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I'm making pasta from scratch pretty much every day now. Any time I cook long noodles, they break up once I toss them gently in the sauce after boiling. What could I improve to make them stronger?

Preparation

I don't use recipes, just go by how the pasta looks and feels, so unfortunately unable to provide any measurements. I also only use the semolina-water mix (S Italian style), so not sure if there are some specific things I should do/look for when prepping my dish.

The texture of my dough seems right, smooth and dense like Play-Doh. I only knead until smooth all throughout, not necessarily 15-20 minutes like some recipes say. I've noticed when I press into the dough ball, it doesn't bounce back very quickly like some online demos show. Not sure if that's an indicator I need to add more flour or knead more.

I usually let the dough rest in the fridge for a few hours or overnight-- i.e. I usually just mix it up in advance and forget about it until the next dinner hah

I roll the dough with a pin until it's a little see-though and then cut into .5-1 inch strips depending on the recipe. The noodles are well dusted to keep from sticking to each other.

I cook for about 30 seconds in salted water and then cook the rest of the way in my sauce.

The pasta never tastes overcooked, it has a nice bite to it. The dish turns out delicious, just disappointed when the noodles break up in half or thirds :)

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  • Flour and water might be the only ingredients typical in dry pasta, but fresh pasta is a completely different dish. Serious Eats did a study of fresh pasta last year, including variations on how mich egg to use: seriouseats.com/…
    – Joe
    Feb 28 at 19:32
  • @Joe Oh do you mean the semolina-water recipe has to be dried??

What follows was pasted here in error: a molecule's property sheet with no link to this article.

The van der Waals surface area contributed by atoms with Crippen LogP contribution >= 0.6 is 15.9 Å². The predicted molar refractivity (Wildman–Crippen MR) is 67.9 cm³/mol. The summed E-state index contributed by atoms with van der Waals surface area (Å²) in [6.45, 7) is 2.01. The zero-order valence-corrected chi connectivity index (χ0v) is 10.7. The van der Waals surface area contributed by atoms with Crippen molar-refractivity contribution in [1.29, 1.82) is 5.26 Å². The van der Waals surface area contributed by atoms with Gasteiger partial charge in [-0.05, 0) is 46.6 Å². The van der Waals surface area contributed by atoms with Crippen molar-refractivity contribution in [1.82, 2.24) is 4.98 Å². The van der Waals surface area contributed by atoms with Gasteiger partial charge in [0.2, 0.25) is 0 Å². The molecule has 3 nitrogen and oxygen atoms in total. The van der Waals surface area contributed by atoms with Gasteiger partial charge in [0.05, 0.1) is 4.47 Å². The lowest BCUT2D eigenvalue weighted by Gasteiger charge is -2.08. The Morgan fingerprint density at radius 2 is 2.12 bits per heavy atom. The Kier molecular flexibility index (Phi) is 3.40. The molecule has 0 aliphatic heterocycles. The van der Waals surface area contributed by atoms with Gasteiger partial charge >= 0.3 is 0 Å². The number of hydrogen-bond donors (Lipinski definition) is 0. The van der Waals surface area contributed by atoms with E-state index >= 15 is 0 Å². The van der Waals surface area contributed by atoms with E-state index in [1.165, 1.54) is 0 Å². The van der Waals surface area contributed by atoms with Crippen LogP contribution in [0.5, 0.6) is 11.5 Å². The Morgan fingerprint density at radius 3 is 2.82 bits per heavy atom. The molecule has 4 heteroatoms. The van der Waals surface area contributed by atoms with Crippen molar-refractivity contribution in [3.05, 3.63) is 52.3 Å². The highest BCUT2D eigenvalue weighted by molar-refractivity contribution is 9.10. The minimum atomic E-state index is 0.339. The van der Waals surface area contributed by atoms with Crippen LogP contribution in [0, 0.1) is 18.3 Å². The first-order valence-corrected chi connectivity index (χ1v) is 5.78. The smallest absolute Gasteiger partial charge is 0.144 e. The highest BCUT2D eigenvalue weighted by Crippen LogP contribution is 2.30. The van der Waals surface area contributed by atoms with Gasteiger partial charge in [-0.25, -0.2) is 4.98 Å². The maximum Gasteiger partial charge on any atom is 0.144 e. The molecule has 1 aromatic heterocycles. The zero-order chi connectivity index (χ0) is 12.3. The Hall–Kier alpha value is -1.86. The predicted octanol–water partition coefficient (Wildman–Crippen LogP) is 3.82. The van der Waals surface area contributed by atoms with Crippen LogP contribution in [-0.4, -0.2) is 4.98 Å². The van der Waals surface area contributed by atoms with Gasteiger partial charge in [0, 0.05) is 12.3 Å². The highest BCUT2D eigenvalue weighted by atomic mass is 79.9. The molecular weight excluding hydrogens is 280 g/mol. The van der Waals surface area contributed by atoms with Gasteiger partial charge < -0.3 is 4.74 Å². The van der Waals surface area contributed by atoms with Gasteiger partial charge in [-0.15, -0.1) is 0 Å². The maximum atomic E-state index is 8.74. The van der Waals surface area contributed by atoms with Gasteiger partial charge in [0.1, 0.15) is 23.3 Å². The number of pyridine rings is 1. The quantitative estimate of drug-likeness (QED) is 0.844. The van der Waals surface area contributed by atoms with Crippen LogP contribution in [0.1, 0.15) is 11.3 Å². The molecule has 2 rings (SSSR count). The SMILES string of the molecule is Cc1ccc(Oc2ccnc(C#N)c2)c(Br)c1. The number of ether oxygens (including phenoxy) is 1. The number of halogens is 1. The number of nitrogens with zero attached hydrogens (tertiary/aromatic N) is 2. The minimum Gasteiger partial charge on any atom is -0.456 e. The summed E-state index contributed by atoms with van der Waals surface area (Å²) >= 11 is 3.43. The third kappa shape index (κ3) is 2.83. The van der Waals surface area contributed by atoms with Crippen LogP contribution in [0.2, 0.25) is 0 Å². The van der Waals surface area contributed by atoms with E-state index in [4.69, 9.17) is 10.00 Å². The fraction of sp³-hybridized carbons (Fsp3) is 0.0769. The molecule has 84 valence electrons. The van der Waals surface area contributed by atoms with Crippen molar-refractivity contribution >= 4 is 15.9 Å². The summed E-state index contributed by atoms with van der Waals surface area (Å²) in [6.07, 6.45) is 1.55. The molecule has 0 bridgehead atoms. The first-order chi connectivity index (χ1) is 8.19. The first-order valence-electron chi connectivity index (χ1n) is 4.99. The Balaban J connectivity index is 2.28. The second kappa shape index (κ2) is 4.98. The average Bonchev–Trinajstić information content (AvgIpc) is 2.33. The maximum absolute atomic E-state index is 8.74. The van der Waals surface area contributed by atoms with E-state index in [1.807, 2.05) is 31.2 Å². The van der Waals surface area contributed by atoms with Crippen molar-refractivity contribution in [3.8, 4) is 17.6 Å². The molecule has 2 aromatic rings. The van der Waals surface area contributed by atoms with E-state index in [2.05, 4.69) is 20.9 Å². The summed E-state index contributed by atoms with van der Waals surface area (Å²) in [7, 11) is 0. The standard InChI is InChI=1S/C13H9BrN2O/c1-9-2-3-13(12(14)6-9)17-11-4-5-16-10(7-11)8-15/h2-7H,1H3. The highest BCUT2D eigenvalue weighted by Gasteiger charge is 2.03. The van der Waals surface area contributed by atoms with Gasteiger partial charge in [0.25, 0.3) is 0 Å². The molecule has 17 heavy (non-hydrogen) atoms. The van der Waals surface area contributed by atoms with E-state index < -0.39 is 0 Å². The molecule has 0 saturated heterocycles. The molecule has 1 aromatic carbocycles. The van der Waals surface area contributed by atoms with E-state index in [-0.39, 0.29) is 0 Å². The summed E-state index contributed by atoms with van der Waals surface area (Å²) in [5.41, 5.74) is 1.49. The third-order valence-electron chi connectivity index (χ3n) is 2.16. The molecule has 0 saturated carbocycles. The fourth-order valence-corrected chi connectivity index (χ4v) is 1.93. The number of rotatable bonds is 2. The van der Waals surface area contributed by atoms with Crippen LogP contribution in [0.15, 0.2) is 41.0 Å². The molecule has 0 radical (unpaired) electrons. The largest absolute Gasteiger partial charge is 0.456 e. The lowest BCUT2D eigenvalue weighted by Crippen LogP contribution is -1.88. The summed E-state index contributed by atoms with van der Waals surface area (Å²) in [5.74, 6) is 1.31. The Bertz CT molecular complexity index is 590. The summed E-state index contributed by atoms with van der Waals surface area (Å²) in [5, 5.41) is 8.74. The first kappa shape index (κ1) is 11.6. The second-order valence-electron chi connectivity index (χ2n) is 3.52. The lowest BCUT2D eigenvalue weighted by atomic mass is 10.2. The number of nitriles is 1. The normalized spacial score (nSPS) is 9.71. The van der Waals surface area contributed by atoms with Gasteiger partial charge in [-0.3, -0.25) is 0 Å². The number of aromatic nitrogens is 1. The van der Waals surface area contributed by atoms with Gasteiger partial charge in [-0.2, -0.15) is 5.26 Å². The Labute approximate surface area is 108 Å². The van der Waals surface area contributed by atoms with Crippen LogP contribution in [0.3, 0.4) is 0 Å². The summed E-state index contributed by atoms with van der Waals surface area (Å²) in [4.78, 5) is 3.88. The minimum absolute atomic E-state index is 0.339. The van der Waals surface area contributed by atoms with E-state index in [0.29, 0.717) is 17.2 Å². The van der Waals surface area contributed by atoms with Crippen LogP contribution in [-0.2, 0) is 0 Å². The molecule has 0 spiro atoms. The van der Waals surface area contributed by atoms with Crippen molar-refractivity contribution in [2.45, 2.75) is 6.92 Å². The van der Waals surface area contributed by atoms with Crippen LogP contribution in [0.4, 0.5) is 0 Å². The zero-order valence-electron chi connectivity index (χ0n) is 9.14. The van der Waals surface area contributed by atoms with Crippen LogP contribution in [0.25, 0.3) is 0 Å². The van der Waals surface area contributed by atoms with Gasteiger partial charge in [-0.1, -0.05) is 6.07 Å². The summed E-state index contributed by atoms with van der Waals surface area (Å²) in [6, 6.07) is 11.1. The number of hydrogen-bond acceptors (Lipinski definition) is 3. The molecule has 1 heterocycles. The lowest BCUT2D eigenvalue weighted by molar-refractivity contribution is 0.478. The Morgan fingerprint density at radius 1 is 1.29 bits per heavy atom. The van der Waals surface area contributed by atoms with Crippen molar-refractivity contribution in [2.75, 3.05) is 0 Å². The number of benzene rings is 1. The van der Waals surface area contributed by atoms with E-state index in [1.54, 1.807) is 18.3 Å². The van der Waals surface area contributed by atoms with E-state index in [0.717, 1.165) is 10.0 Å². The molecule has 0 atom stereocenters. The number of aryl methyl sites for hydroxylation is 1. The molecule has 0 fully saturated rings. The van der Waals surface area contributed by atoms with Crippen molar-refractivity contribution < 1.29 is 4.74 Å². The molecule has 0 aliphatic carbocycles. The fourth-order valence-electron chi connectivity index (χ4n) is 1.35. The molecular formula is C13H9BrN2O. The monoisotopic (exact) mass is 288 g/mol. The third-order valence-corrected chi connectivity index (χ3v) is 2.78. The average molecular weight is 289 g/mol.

– Ryan
    Feb 28 at 19:35
  • @Joe I guess I don’t mind using egg but was keen to stick with semolina for health reasons hmm… thanks for sharing the article, will read through it!
    – Ryan
    Feb 28 at 19:37
  • Bon Appetit channel was my first reference for pasta shaping with semolina dough, I assumed they were used fresh because they include stuffed pasta examples: youtu.be/Ew-3-8itpjc
    – Ryan
    Feb 28 at 19:45
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    It doesn’t have to be dried, but it’s just not as sturdy as pasta with eggs in it (especially egg whites)
    – Joe
    Feb 28 at 19:57

1 Answer 1

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Traditionally in Italy, hand made semolina pasta is generally of the shorter/thicker kind, such as orichiette or cavatelli, and not long/thin strips. Maybe try some of those instead.

Industrially processed semolina pastas such as spaghetti or lasagna are made using extrusion equipment at high pressures, which I believe strengthens them. Not sure if you could do this by hand to be honest.

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  • pici is a hand-rolled noodle, made with flour and water, common in Tuscany and Montalcino. It can easily be several inches long. Certainly thicker than the OP's rolled out noodle, but just pointing out that semolina-water pasta isn't always short types.
    – moscafj
    Mar 1 at 1:52
  • Helpful— so the dough is essentially better for a denser pasta shape, regardless of length. I also had success with this dough and ravioli, but I think the shape supports holding it together.
    – Ryan
    Mar 1 at 9:07
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    @moscafj : pici is rather thick, so although it may be long, it’s not as slender as most strand pasta.
    – Joe
    Mar 1 at 9:10
  • @mascafj - yeah but pici is still much thicker than something like spaghetti. I said "shorter/thicker". I think the issue here is the noodles the OP describes are probably both longer and thinner, which is why they are so fragile and breaking up.
    – Billy Kerr
    Mar 1 at 11:14
  • @Joe ....as I state in my comment. Yes, that is correct.
    – moscafj
    Mar 1 at 11:18

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